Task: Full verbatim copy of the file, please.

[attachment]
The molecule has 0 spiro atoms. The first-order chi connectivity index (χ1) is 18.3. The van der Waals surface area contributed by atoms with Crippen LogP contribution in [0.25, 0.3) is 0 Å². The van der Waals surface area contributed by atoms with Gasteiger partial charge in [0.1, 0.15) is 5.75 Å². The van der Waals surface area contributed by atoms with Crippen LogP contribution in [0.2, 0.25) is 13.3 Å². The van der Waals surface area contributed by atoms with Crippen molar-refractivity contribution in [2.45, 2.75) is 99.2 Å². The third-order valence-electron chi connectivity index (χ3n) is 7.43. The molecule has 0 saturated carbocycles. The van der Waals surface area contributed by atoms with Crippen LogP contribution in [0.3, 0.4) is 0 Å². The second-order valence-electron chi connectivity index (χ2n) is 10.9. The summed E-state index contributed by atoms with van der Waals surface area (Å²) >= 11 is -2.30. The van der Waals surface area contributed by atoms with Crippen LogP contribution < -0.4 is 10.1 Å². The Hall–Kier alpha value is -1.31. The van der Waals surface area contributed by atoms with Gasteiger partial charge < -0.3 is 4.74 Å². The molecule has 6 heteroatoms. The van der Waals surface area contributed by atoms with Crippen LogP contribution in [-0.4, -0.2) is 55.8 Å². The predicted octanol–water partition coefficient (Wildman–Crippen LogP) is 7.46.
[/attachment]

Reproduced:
The molecule has 0 spiro atoms. The first-order chi connectivity index (χ1) is 18.3. The van der Waals surface area contributed by atoms with Crippen LogP contribution in [0.25, 0.3) is 0 Å². The van der Waals surface area contributed by atoms with Gasteiger partial charge in [0.1, 0.15) is 5.75 Å². The van der Waals surface area contributed by atoms with Crippen LogP contribution in [0.2, 0.25) is 13.3 Å². The van der Waals surface area contributed by atoms with Crippen molar-refractivity contribution in [2.45, 2.75) is 99.2 Å². The third-order valence-electron chi connectivity index (χ3n) is 7.43. The molecule has 0 saturated carbocycles. The van der Waals surface area contributed by atoms with Crippen LogP contribution in [0.3, 0.4) is 0 Å². The second-order valence-electron chi connectivity index (χ2n) is 10.9. The summed E-state index contributed by atoms with van der Waals surface area (Å²) >= 11 is -2.30. The van der Waals surface area contributed by atoms with Crippen LogP contribution < -0.4 is 10.1 Å². The Hall–Kier alpha value is -1.31. The van der Waals surface area contributed by atoms with Gasteiger partial charge < -0.3 is 4.74 Å². The molecule has 6 heteroatoms. The van der Waals surface area contributed by atoms with Crippen LogP contribution in [-0.4, -0.2) is 55.8 Å². The predicted octanol–water partition coefficient (Wildman–Crippen LogP) is 7.46.